The following information is from cdc.gov. Find out more by visiting their website here.
What You Need to Know
- A COVID-19 vaccine can help your body develop immunity to the virus, which can prevent you from getting sick or lessen the symptoms of sickness.
- Each vaccine works differently to provide your body with protection.
- You cannot contract the virus as a result of receiving the vaccine.
- Before a new vaccine is made publicly available, it undergoes extensive testing by both the developer and third parties to ensure safety and efficacy.
How COVID-19 Vaccines Work
Each type of vaccine works differently to provide your body with protection, but with all types of vaccines, you’re left with a supply of “memory” T-lymphocytes as well as B-lymphocytes that will remember how to fight the virus in the future.
The body may take a few weeks to produce T-lymphocytes and B-lymphocytes after your vaccination, so it is possible that you could contract COVID-19 shortly before or after your vaccination and become sick. This doesn’t mean the vaccine failed, only that it didn’t have enough time to provide protection.
It’s also possible to experience symptoms such as fever following your vaccination. These are normal signs that your body is building immunity and should not be mistaken for the vaccine giving you the disease.
Types of Vaccines:
- Viral Vector
- Protein Subunit
Do I need a COVID-19 vaccine booster?
Yes. The most recent data from the CDC shows that the effectiveness of COVID-19 wanes over time, especially with individuals who are immunocompromised or over the age of 65.
The CDC recommends COVID-19 vaccines for everyone 6 months and older, plus boosters for everyone 5 years and older, if eligible. Boosters can seriously reduce your risk of contracting COVID-19, and can lessen the symptoms if you do contract it.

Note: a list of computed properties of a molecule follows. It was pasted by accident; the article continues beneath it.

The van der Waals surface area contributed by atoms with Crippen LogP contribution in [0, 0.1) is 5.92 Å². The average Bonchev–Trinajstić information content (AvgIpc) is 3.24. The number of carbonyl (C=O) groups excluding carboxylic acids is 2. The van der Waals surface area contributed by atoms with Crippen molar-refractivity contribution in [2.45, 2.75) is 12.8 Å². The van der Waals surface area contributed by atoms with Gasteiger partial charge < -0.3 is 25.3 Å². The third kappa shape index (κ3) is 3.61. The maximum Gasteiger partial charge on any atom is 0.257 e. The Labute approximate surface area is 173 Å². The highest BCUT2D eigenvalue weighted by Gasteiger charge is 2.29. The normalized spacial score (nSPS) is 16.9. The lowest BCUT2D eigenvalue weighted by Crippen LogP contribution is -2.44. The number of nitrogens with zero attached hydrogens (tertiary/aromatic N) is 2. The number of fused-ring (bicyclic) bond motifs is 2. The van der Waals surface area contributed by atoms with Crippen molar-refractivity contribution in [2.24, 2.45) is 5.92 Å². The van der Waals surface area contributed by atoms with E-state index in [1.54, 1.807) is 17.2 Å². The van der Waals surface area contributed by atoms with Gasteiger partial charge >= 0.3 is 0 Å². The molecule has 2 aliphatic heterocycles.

If we need a booster, are the vaccines working?
COVID-19 vaccines have been proven to be highly effective at preventing severe illness, hospitalization, and death. However, they do lose some efficacy with time.
What are the risks to getting a booster?
The most common documented side-effects have included pain, redness or swelling at the injection site, tiredness, headache, muscle pain, chills, fever, and nausea.
How long does protection from a COVID-19 vaccine last?
COVID-19 protection is still being monitored by scientists. Due to public health experts seeing decreased protection over time, the CDC recommends COVID-19 vaccines for everyone ages 6 months and older, and boosters for everyone 5 years and older, if eligible.
*This information was last updated 11/02/22. Please check the CDC website for the most up to date information here.
HOSPITAL VISITATION POLICY
Changes Effective 6/16/2020
At this time, Stilwell Memorial Hospital will be allowing 1 VISITOR AT A TIME for ADULT patients. Meaning, each adult patient may receive up to ONE VISITOR (family/friend) AT A TIME. You may have multiple visitors in a given day, but only one at a time.
- We ask that all visitors wear face coverings/masks to enter the hospital.
- It is HIGHLY PREFERABLE if you can bring your own as we have limited masks and would like to reserve it for our medical providers.
- We ask that you please keep your face masks on the entire duration of your visit.
- Visitors MUST BE at least 16 years of age
- Your temperature will be taken at the front entrance upon entering to ensure you do not have a fever and to sanitize your hands.
- ADULT patients will be allowed 1 visitor (family member/friend) AT A TIME. So we ask that family members/friends coordinate this amongst themselves.
- Minor patients may be accompanied by 1 parent/guardian
Not Yet Vaccinated?
Recommendations for protecting yourself
If you feel unwell, Use a Mask
If you do not feel well, cover your mouth and nose with a mask or face covering when indoors and around other people.
Practice Social Distancing
Stay at least six feet away from other people. Avoid crowds and poorly ventilated spaces. This is especially important for people who are at a higher risk of getting very sick.
Wash hands often
Wash hands often with soap and water and for at least 20 seconds. When soap and water are not available, hand sanitizers with at least 60% alcohol can be used.
Stay home if you're feeling ill.
Get rest and stay hydrated. If symptoms persist or worsen, schedule a virtual visit at Memorial Hospital or with your primary care provider.